XNA 4.0 Winter Workshop 2011 Topics

23. November 2010 09:52 by Jeromy Walsh in Game Developedia, XNA 4.0  //  Tags:   //   Comments (13)

I've just about finished the outline for the XNA 4.0 Winter Workshop, but am still interested in hearing more about the topics other people would covered. Since I've not published the outline yet I thought I'd take a moment and get people's feedback.

If you have time, please post a comment indicating which topics within the realm of XNA 4.0 (or general game development) you'd be interested in. For example...

  • 2D Rendering Pipeline
  • 3D Rendering Pipeline
  • HLSL
  • Audio
  • Networking
  • State Management
  • Storage
  • etc...

And of course, if you have something you'd like covered which does not fit neatly into a category listed above, feel free to describe what you'd like to learn and I'll do my best to work it in.

Workshop outline and signup form coming soon!

Re: Sample Code Not Working with XNA 4.0 [Release]

11. November 2010 09:04 by Jeromy Walsh in Game Developedia, XNA 4.0  //  Tags:   //   Comments (0)

Thanks to Scott Ratushny who emailed me to let me know my code samples weren't working. Tutorials 1-5 were all built with the Beta version of XNA 4.0, so all my old tutorials would not build with the release version of XNA.

I've updated all of my previous projects to point to the correct assemblies. So if you tried downloading the demos before and found they would not compile, try again, they should work now.

Thanks again, Scott!

Announcing the 2011 XNA 4.0 Workshop

9. November 2010 07:03 by Jeromy Walsh in C#, Game Developedia, Win Phone 7, Xbox 360, XNA 4.0  //  Tags:   //   Comments (40)

Starting this coming January I will once again be running one of my GameDev.net workshops! Due to growing interest and the recent release of XNA 4.0, this workshop will be on XNA 4.0, including coverage of WinPhone 7 development. Unlike my previous workshops, this one will require previous C# programming experience. Additionally, a basic understanding of game programming and linear algebra (vectors, matrices, transforms) is highly recommended.

XNA Workshop Overview (Start Date: January 17, 2011)

This workshop is designed to aid people in their journey to learn XNA. This workshop is targeted at highly motivated individuals who are interested in learning XNA or who have attempted to learn XNA in the past, but found that without sufficient support and mentoring they were unable to connect all the pieces of this highly complex but powerful Framework. This is a guided workshop. Each student is responsible for taking the time to read the material and learn the information. The community and tutors that arise out of this workshop are here for making the learning process run more smoothly. Because everyone will be working from the same source materials, students may find it easier to get answers to the specific questions they might have. There is no minimum age requirement, however all participants should have at least mastered Algebra, Geometry, and some Matrix/Vector mathematics.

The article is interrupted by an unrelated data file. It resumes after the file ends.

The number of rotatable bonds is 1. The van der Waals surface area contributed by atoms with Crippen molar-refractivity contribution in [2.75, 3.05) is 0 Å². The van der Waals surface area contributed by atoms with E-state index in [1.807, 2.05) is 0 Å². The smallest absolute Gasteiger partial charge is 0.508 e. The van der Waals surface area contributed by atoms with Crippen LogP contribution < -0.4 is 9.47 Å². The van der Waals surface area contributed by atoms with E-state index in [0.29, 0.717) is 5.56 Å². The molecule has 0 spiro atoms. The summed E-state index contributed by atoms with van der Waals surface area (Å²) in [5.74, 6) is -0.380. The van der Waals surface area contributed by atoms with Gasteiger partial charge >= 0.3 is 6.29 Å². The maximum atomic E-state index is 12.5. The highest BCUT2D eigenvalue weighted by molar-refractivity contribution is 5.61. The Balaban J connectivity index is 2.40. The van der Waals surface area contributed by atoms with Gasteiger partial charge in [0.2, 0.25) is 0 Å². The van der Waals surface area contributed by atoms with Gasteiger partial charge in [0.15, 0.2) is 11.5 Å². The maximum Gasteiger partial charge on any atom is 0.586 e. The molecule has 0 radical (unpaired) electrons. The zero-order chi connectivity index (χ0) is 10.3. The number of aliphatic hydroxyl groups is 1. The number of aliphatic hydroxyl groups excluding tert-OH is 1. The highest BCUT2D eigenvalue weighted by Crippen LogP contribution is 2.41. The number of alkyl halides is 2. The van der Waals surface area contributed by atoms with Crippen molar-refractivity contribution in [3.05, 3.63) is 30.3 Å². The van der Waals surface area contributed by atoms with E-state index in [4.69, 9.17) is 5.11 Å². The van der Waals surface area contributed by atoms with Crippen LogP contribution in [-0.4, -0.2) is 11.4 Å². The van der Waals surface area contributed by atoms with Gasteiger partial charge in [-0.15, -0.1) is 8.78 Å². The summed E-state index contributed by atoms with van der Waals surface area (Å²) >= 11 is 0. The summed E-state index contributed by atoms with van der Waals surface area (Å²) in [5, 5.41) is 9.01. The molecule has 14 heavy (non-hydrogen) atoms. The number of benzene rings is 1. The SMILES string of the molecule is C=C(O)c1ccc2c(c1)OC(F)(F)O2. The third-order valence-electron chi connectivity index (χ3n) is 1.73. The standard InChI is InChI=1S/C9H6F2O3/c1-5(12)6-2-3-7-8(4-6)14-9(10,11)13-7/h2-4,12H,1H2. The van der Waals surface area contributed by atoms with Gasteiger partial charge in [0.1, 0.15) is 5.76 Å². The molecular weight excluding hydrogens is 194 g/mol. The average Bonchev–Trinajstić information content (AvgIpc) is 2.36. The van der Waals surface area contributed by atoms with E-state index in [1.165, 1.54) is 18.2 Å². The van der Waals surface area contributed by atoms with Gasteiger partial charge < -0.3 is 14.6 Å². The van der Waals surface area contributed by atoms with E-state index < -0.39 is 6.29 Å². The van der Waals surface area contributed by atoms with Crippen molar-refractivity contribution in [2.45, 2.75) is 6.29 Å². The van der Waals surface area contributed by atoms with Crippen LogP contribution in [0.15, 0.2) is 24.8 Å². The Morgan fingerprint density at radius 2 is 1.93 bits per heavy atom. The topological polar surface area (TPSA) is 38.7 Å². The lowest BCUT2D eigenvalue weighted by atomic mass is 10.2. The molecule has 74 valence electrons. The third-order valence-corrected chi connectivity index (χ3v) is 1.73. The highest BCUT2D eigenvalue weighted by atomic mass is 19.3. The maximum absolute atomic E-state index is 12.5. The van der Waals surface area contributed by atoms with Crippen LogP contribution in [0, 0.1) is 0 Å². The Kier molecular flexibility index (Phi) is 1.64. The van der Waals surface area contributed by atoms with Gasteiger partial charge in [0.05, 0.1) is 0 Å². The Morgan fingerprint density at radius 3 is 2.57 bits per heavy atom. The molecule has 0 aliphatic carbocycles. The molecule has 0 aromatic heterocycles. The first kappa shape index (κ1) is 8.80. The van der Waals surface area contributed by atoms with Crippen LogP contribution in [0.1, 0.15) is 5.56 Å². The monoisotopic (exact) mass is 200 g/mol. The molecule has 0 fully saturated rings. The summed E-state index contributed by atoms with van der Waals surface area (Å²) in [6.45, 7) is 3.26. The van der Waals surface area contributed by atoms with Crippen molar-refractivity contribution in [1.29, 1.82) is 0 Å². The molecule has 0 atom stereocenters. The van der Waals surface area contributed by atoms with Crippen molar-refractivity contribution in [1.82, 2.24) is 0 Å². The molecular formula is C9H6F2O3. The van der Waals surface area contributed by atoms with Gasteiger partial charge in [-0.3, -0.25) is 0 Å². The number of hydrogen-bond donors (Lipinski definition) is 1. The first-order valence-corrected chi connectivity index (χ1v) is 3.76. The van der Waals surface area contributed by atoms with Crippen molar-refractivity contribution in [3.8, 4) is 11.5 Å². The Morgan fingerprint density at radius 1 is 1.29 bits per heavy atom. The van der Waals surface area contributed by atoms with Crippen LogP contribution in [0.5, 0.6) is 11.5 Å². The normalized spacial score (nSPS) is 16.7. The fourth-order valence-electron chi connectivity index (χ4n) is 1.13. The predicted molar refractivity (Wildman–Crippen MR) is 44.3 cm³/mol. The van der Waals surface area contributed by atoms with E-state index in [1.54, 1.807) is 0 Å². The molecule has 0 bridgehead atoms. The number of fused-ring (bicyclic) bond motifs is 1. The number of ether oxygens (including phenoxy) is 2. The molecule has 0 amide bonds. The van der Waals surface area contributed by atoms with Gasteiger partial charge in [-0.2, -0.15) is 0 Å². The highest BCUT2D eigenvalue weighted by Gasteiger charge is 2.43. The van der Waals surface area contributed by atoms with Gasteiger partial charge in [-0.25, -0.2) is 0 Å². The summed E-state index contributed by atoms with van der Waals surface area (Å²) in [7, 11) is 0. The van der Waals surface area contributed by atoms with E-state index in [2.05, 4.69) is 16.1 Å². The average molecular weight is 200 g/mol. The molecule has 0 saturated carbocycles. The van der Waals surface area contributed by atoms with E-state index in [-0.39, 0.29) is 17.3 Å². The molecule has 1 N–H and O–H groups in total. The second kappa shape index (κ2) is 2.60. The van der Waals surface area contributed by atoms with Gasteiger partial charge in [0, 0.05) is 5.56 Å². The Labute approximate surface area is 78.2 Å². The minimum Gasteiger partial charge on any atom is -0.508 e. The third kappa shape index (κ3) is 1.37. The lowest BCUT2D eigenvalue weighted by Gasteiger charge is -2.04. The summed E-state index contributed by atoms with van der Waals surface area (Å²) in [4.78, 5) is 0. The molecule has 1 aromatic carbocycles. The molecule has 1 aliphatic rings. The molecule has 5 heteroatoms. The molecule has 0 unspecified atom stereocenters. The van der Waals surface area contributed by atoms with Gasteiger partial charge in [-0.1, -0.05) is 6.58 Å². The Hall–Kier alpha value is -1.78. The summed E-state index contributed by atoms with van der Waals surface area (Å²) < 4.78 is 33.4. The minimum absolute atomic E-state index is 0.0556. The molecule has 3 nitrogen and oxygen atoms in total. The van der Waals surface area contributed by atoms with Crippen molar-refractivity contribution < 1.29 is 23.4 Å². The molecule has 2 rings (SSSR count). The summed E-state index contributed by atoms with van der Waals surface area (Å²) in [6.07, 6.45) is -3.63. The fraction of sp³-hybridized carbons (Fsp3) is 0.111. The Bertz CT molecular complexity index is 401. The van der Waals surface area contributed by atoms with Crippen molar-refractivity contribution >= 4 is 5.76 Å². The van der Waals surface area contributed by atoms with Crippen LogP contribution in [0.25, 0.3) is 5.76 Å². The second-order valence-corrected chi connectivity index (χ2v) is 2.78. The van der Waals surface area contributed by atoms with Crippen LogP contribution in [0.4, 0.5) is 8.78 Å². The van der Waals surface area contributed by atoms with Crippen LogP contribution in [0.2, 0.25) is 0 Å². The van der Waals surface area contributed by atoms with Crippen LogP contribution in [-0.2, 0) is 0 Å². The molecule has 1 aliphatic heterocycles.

Additionally, this workshop does not attempt to defend XNA as a Framework, nor does it attempt to demonstrate that XNA is either more or less useful than other API's for any particular purpose. People who intend to start a discussion about the differences between XNA and ANY other API (except as are relevant to a particular topic), are encouraged to do so elsewhere. This workshop is for educational, not philosophical discussions.

XNA Workshop Summary

1. Anyone interested in participating will be asked to sign up here on Game Developedia so I can keep track of who's following along and send out announcements if necessary. The signup sheet will be provided in December.

2. Anyone interested in participating will purchase a copy of Chad Carter's Microsoft XNA Game Studio 3.0 Unleashed.

3. Anyone interested in participating will download and install XNA Game Studio 4.0 and Visual C# 2010 Express Edition. (Or another edition)

4. Each week, participants will be responsible for reading the designated chapters of the text and the accompanying tutorials provided here.

5. As people have questions on a chapter they may post them in our weekly chapter forums, located in the XNA Workshop Forum of GameDev.net. These forums will be created in early January. More advanced XNA programmers may post additional questions or exercises to help test the other students' understanding of the material.

6. Each week students should submit their answers to the quiz questions which will be provided here on Game Developedia. Quizzes will be computer graded, so you can determine how well you're grasping the information.

7. Every four weeks there will be a programming project due (see below) - designed to test a student's understanding of the previous four weeks. Students should complete these projects and upload the source code to our project database for peer review and feedback.

XNA Workshop Text

Microsoft XNA Game Studio 3.0 Unleashed.